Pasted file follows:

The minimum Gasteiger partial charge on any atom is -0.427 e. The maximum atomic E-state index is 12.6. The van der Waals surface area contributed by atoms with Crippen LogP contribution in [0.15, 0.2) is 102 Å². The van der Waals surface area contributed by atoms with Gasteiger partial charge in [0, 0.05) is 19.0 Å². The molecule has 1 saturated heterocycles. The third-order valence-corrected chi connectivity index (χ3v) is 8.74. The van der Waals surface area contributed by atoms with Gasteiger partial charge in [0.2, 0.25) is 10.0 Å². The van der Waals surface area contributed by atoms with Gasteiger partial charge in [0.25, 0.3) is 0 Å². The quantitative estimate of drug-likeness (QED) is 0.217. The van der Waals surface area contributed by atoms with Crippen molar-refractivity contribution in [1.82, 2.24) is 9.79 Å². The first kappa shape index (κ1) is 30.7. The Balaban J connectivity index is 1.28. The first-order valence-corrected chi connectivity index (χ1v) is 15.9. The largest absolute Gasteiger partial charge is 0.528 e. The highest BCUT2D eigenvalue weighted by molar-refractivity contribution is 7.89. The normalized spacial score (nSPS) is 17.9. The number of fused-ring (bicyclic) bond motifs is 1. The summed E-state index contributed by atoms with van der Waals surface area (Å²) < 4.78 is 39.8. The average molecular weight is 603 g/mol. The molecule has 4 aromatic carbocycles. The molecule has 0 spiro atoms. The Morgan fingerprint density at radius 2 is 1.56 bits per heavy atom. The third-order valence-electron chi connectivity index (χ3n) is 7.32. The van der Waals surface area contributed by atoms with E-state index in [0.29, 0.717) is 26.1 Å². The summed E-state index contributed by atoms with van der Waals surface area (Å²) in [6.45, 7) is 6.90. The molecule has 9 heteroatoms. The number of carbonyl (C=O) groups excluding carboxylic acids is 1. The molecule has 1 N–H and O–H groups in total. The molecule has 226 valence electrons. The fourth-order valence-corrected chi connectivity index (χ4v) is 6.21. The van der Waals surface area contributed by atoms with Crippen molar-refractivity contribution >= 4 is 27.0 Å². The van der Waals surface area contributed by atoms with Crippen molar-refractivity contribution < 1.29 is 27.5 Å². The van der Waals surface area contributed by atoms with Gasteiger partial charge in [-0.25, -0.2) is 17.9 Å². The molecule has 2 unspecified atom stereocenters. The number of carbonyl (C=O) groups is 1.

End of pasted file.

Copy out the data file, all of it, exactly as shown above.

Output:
The minimum Gasteiger partial charge on any atom is -0.427 e. The maximum atomic E-state index is 12.6. The van der Waals surface area contributed by atoms with Crippen LogP contribution in [0.15, 0.2) is 102 Å². The van der Waals surface area contributed by atoms with Gasteiger partial charge in [0, 0.05) is 19.0 Å². The molecule has 1 saturated heterocycles. The third-order valence-corrected chi connectivity index (χ3v) is 8.74. The van der Waals surface area contributed by atoms with Gasteiger partial charge in [0.2, 0.25) is 10.0 Å². The van der Waals surface area contributed by atoms with Gasteiger partial charge in [0.25, 0.3) is 0 Å². The quantitative estimate of drug-likeness (QED) is 0.217. The van der Waals surface area contributed by atoms with Crippen molar-refractivity contribution in [1.82, 2.24) is 9.79 Å². The first kappa shape index (κ1) is 30.7. The Balaban J connectivity index is 1.28. The first-order valence-corrected chi connectivity index (χ1v) is 15.9. The largest absolute Gasteiger partial charge is 0.528 e. The highest BCUT2D eigenvalue weighted by molar-refractivity contribution is 7.89. The normalized spacial score (nSPS) is 17.9. The number of fused-ring (bicyclic) bond motifs is 1. The summed E-state index contributed by atoms with van der Waals surface area (Å²) < 4.78 is 39.8. The average molecular weight is 603 g/mol. The molecule has 4 aromatic carbocycles. The molecule has 0 spiro atoms. The Morgan fingerprint density at radius 2 is 1.56 bits per heavy atom. The third-order valence-electron chi connectivity index (χ3n) is 7.32. The van der Waals surface area contributed by atoms with E-state index in [0.29, 0.717) is 26.1 Å². The summed E-state index contributed by atoms with van der Waals surface area (Å²) in [6.45, 7) is 6.90. The molecule has 9 heteroatoms. The number of carbonyl (C=O) groups excluding carboxylic acids is 1. The molecule has 1 N–H and O–H groups in total. The molecule has 226 valence electrons. The fourth-order valence-corrected chi connectivity index (χ4v) is 6.21. The van der Waals surface area contributed by atoms with Crippen molar-refractivity contribution >= 4 is 27.0 Å². The van der Waals surface area contributed by atoms with Crippen molar-refractivity contribution < 1.29 is 27.5 Å². The van der Waals surface area contributed by atoms with Gasteiger partial charge in [-0.25, -0.2) is 17.9 Å². The molecule has 2 unspecified atom stereocenters. The number of carbonyl (C=O) groups is 1.